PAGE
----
I suppose the questions are more like: what is the term for the archetype found in many Asian films of the skilled warrior who fights with a variety of weapons and performs feats beyond the ability of ordinary humans? Who fights with a single weapon? Who fits with no weapon, or improvised weapons? What degree of distinction is useful to make? At the moment to me it looks like the useful distinctions are weapons / unarmed, with an option for specialising into a specific weapon for the former or improvising environmental weapons for the latter. I want to support things like fighting an entire battle with one's sword still in its scabbard (but still being used), or fighting an entirely evasive battle. Often, from what I've seen, important characters' weapons are also important or special, though more often in the sense of cuts through other blades / isn't cut through by other blades and being of high quality, rather than having, frex, a fiery aura. I always have difficulty telling if this is representative of the weapon's or the wielder's quality, but presumably a blend of both.
What else? In the realm of Western character types, Hollywood action films fall short. The characters may be skilled and resourceful, but not when it comes to the actual fighting in ways this game is meant to capture. So instead... swashbucklers and jedi. Yup. The primary criterion is 'character types who do fun and interesting things in battle', so nyah. Those present fun possibilities. The other closest approximation would be superheroes, but I don't want to write a superhero design interface and anyway I think the flavour doesn't quite fit.
I still have the nagging feeling that I'm not making a distinction between some character types who ought to be, and that I'm overlooking adding at least one category, but in neither case do I know what. At one point I thought to add a more directly martial character type like the European knight or the manga / anime character Guts, but in retrospect I think I was reaching and it wouldn't be interesting enough to justify itself.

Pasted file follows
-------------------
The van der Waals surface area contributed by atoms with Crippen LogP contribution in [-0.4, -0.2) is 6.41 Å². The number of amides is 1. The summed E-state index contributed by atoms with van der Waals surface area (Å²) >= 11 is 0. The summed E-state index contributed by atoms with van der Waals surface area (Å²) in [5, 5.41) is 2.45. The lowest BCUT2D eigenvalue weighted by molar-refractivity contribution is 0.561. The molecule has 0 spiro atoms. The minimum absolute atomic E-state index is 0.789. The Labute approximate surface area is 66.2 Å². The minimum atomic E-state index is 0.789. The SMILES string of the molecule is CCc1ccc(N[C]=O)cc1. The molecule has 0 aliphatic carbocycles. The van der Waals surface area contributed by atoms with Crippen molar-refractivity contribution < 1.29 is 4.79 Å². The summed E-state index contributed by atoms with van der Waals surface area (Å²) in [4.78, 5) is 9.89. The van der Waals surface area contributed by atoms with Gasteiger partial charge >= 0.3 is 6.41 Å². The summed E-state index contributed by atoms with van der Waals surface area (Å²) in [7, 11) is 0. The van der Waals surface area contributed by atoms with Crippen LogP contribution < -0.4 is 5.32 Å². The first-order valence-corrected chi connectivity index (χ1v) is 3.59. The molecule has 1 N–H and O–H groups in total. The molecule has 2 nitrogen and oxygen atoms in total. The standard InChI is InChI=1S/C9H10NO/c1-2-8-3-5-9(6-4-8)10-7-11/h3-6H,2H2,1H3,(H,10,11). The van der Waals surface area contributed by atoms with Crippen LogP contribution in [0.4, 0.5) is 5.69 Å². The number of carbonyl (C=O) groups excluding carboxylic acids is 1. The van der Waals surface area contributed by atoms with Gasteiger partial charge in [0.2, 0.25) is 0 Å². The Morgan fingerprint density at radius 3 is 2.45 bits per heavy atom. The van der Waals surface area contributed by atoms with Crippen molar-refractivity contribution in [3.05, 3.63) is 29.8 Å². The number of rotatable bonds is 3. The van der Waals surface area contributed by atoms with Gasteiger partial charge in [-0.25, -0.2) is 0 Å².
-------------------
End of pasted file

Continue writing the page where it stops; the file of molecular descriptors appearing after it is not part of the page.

Talking with people about this led to what could form a design goal for the project: the hypothetical player should find the content portrayed convincingly enough to run with be able to reasonably believe any two character types stand a fair chance with each other.
Would probably be a smaller game than the World of Warcraft one, but I wonder if it would be more difficult to write. It's the sort of thing that thrives on highly interactive environments. Oh! That's another thing - jedi characters probably benefit from having blaster bolts to deflect, but that might interfere with the balance of everything else. I thought about having each class initially begin in its own, segregated mini-dungeon but that's probably a bad idea, a stop-gap solution. Introduce gunslingers as a playable character type? Oh, that's enough, that's more than enough. Let's stop here and work on what's immediate.
Now here's another big question: years from now when (maybe) I've learned enough to actually code such games, will I still want to? Tess suggested if I want to make games I could start with a sprite game for the Android platform, maybe I should look into that.
I need better tags for this.